The regulatory status of health claims

The claims associated with foods have received considerable attention from legislators. One of the central principles has been that a clear distinction between food and medicines should be maintained. This principle is rather forcefully formulated in Directive 2000 13 EC which categorically forbids claims to 'attribute to any foodstuff the property of preventing, treating or curing human diseases or refer to such properties'. This principle makes the marketing of functional foods rather difficult, because it prevents conveying to the general public even scientifically valid information on the health-promoting effects of functional foods or food ingredients.

Microbial Contaminants

Consumer in recent years have expressed considerable concern over the safety of the food supply. Concern has been aimed at the presence of hormones and drugs in meats, preservatives found in food, pesticides, microbial contaminants, and food additives. Reports last year of cyanide in grapes and Alar in apples have fueled the level of concern. This issue of the public's concern over the quality of food was addressed at a conference (the International Conference on Issues in Food Safety and Toxicology) held in the spring of 1990 at Michigan State University (MSU) East Lansing, Mich. The conference was sponsored by the U.S. Department of Agriculture (USDA) and MSU's Center for Environmental Toxicology. From various presentations it became apparent that the consumers' perceptions of risks from chemical agents in food differs drastically from the experts' opinions. The experts rank the risk from chemicals below microbial risk or nutritional considerations. The general public perceives the...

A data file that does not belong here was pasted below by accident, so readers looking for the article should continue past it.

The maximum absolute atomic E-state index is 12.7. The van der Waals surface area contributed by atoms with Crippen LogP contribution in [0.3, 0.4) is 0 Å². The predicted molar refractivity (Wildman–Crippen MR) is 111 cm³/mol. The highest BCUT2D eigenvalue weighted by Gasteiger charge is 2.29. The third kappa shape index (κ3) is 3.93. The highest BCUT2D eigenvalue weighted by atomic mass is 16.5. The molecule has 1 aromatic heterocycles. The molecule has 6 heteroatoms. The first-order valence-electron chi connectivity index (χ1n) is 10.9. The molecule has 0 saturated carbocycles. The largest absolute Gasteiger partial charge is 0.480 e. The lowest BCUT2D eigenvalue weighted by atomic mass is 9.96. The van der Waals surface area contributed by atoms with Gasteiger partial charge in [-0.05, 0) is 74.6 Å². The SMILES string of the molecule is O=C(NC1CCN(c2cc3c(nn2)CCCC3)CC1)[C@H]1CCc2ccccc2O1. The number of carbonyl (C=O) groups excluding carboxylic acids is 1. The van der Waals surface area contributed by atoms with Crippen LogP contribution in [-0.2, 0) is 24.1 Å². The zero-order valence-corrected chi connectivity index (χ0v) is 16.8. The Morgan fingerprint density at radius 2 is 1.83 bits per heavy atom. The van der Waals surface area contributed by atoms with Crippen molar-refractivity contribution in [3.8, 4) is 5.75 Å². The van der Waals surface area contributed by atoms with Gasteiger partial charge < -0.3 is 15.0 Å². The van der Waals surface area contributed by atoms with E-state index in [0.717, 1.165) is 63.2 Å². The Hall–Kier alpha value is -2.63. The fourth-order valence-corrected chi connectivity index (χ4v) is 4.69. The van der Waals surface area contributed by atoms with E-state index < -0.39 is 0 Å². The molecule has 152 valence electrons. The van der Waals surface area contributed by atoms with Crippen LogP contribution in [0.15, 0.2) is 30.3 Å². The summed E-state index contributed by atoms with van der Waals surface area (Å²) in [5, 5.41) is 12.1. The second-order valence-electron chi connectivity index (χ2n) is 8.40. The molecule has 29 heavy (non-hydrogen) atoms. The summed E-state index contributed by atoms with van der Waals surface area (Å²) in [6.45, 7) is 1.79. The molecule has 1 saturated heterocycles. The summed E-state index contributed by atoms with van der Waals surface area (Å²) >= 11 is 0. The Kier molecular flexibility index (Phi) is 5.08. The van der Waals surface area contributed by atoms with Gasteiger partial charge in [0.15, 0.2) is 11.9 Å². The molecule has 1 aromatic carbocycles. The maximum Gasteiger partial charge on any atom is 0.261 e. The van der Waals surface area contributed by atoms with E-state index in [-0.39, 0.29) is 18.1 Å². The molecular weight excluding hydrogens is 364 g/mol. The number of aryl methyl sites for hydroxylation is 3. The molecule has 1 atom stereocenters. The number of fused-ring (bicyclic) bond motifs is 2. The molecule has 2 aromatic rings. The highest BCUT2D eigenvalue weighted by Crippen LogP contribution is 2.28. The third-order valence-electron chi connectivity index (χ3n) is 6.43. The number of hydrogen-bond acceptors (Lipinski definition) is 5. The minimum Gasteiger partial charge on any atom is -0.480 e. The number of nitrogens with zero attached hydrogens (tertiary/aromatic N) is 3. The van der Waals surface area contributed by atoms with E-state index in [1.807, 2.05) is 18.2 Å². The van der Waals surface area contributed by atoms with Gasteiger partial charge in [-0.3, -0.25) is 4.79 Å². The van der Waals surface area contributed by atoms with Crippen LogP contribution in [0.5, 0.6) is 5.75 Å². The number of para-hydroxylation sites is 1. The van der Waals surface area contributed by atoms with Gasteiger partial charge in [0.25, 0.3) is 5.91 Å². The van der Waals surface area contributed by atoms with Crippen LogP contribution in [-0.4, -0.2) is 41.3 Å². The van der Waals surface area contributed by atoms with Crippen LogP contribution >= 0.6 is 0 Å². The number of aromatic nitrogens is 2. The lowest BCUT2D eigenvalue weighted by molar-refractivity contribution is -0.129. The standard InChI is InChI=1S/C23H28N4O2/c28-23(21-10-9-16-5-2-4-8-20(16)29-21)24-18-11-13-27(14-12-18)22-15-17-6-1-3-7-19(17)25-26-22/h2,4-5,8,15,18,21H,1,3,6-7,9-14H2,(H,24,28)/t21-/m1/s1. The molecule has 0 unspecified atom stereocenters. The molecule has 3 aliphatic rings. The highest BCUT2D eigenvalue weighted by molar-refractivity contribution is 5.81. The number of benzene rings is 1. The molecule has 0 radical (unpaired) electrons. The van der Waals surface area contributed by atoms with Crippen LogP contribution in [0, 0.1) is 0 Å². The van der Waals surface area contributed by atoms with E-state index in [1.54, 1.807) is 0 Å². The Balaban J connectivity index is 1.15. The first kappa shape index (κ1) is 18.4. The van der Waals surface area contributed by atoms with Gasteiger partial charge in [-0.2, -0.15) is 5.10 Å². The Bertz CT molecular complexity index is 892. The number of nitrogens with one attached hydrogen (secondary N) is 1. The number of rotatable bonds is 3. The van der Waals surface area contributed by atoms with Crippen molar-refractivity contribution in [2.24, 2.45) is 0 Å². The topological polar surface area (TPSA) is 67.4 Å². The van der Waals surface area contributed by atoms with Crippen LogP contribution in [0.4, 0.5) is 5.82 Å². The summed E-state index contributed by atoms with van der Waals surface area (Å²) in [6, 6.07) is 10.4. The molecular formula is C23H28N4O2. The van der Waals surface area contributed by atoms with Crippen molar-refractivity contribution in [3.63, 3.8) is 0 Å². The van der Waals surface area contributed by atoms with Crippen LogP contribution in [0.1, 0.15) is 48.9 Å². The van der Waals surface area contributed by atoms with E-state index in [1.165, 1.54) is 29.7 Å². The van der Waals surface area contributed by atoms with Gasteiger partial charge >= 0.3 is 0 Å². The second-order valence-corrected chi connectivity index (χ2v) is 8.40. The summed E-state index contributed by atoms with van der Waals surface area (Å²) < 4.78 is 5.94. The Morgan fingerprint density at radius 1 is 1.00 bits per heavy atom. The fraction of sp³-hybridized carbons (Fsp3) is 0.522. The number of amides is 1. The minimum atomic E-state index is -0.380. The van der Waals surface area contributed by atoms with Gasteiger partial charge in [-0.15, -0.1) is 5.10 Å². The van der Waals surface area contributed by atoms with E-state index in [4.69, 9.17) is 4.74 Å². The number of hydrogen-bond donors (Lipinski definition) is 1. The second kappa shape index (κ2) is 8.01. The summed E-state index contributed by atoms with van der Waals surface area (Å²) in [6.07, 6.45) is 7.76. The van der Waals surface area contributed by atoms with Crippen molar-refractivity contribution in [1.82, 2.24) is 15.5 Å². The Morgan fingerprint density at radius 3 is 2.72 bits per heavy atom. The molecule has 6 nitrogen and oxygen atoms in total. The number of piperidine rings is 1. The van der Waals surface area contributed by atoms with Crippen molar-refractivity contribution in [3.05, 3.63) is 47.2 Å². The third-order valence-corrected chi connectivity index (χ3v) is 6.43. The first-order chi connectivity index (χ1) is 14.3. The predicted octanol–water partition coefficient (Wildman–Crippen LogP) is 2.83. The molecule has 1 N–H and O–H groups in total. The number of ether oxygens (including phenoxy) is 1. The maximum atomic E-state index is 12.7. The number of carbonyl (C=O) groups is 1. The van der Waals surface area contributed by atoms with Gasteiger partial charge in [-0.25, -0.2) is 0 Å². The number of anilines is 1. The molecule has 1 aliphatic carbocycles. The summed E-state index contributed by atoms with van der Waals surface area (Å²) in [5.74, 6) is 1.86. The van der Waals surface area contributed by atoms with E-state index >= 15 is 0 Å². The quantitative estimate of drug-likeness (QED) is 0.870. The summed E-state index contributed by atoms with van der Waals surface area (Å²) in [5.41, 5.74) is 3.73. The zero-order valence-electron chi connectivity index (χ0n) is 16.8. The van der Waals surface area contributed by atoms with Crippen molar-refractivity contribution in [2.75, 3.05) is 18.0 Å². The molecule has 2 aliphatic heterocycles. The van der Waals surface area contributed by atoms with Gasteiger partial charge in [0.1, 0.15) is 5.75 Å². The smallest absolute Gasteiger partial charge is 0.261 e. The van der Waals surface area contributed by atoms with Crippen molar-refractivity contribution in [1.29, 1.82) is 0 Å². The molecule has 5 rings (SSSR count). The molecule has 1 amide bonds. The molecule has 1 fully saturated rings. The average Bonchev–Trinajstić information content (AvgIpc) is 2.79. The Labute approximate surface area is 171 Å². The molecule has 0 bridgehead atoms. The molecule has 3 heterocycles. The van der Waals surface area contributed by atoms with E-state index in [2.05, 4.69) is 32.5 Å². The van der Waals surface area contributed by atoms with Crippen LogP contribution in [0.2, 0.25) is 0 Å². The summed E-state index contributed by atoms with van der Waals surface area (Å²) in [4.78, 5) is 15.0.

The special case of probiotics